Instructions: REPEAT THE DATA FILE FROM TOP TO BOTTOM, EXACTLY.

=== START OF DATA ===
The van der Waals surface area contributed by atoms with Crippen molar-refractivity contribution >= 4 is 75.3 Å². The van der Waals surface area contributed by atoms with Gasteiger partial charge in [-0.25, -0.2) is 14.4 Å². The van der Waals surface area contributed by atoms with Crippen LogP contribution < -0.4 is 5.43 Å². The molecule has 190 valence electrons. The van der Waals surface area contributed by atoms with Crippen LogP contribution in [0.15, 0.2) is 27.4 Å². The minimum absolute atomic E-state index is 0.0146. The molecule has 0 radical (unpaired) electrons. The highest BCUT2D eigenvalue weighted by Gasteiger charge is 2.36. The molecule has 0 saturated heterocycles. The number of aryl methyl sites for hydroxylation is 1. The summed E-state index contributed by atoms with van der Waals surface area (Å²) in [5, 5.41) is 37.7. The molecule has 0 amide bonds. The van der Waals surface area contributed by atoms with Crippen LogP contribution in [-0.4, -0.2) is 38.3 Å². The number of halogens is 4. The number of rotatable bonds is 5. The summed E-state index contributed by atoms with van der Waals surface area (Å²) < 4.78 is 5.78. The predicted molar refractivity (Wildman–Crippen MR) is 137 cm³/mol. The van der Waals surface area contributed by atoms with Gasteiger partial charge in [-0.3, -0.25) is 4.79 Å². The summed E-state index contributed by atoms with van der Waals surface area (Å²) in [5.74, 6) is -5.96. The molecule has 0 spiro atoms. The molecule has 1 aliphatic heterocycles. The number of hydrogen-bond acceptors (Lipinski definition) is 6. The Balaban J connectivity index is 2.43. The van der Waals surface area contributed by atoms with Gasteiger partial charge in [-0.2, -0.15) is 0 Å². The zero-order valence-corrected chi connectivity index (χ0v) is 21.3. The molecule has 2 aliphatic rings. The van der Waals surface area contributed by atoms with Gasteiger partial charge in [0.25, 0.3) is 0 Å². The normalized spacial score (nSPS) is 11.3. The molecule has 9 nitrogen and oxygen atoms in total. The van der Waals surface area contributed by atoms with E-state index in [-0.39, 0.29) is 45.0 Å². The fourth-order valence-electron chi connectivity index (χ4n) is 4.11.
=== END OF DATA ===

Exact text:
The van der Waals surface area contributed by atoms with Crippen molar-refractivity contribution >= 4 is 75.3 Å². The van der Waals surface area contributed by atoms with Gasteiger partial charge in [-0.25, -0.2) is 14.4 Å². The van der Waals surface area contributed by atoms with Crippen LogP contribution < -0.4 is 5.43 Å². The molecule has 190 valence electrons. The van der Waals surface area contributed by atoms with Crippen LogP contribution in [0.15, 0.2) is 27.4 Å². The minimum absolute atomic E-state index is 0.0146. The molecule has 0 radical (unpaired) electrons. The highest BCUT2D eigenvalue weighted by Gasteiger charge is 2.36. The molecule has 0 saturated heterocycles. The number of aryl methyl sites for hydroxylation is 1. The summed E-state index contributed by atoms with van der Waals surface area (Å²) in [5, 5.41) is 37.7. The molecule has 0 amide bonds. The van der Waals surface area contributed by atoms with Crippen LogP contribution in [-0.4, -0.2) is 38.3 Å². The number of halogens is 4. The number of rotatable bonds is 5. The summed E-state index contributed by atoms with van der Waals surface area (Å²) < 4.78 is 5.78. The predicted molar refractivity (Wildman–Crippen MR) is 137 cm³/mol. The van der Waals surface area contributed by atoms with Gasteiger partial charge in [-0.3, -0.25) is 4.79 Å². The summed E-state index contributed by atoms with van der Waals surface area (Å²) in [5.74, 6) is -5.96. The molecule has 0 spiro atoms. The molecule has 1 aliphatic heterocycles. The number of hydrogen-bond acceptors (Lipinski definition) is 6. The Balaban J connectivity index is 2.43. The van der Waals surface area contributed by atoms with Gasteiger partial charge in [-0.2, -0.15) is 0 Å². The zero-order valence-corrected chi connectivity index (χ0v) is 21.3. The molecule has 2 aliphatic rings. The van der Waals surface area contributed by atoms with Gasteiger partial charge in [0.25, 0.3) is 0 Å². The normalized spacial score (nSPS) is 11.3. The molecule has 9 nitrogen and oxygen atoms in total. The van der Waals surface area contributed by atoms with E-state index in [-0.39, 0.29) is 45.0 Å². The fourth-order valence-electron chi connectivity index (χ4n) is 4.11.